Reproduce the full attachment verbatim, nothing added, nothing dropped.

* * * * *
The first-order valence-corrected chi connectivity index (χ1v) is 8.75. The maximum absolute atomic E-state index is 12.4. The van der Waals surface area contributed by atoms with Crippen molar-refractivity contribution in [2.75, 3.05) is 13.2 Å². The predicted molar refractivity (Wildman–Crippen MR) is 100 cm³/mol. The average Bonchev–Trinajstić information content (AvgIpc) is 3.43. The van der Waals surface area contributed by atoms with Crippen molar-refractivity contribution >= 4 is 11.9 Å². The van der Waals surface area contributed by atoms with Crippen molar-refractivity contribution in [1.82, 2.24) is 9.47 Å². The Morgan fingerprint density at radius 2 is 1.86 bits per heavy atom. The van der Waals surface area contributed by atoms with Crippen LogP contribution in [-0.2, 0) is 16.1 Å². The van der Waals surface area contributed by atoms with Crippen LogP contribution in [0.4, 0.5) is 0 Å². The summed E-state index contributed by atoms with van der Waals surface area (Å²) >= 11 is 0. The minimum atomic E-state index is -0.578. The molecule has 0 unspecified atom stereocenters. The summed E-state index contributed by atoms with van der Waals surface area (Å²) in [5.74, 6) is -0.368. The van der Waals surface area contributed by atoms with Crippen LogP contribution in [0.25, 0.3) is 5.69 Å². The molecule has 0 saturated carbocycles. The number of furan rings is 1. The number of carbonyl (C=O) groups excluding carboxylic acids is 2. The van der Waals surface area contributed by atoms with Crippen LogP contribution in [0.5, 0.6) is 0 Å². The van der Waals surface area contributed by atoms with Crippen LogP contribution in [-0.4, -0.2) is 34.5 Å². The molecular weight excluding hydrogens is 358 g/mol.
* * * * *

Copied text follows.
The first-order valence-corrected chi connectivity index (χ1v) is 8.75. The maximum absolute atomic E-state index is 12.4. The van der Waals surface area contributed by atoms with Crippen molar-refractivity contribution in [2.75, 3.05) is 13.2 Å². The predicted molar refractivity (Wildman–Crippen MR) is 100 cm³/mol. The average Bonchev–Trinajstić information content (AvgIpc) is 3.43. The van der Waals surface area contributed by atoms with Crippen molar-refractivity contribution >= 4 is 11.9 Å². The van der Waals surface area contributed by atoms with Crippen molar-refractivity contribution in [1.82, 2.24) is 9.47 Å². The Morgan fingerprint density at radius 2 is 1.86 bits per heavy atom. The van der Waals surface area contributed by atoms with Crippen LogP contribution in [-0.2, 0) is 16.1 Å². The van der Waals surface area contributed by atoms with Crippen LogP contribution in [0.4, 0.5) is 0 Å². The summed E-state index contributed by atoms with van der Waals surface area (Å²) >= 11 is 0. The minimum atomic E-state index is -0.578. The molecule has 0 unspecified atom stereocenters. The summed E-state index contributed by atoms with van der Waals surface area (Å²) in [5.74, 6) is -0.368. The van der Waals surface area contributed by atoms with Crippen LogP contribution in [0.25, 0.3) is 5.69 Å². The molecule has 0 saturated carbocycles. The number of furan rings is 1. The number of carbonyl (C=O) groups excluding carboxylic acids is 2. The van der Waals surface area contributed by atoms with Crippen LogP contribution in [0.5, 0.6) is 0 Å². The van der Waals surface area contributed by atoms with Crippen LogP contribution in [-0.4, -0.2) is 34.5 Å². The molecular weight excluding hydrogens is 358 g/mol.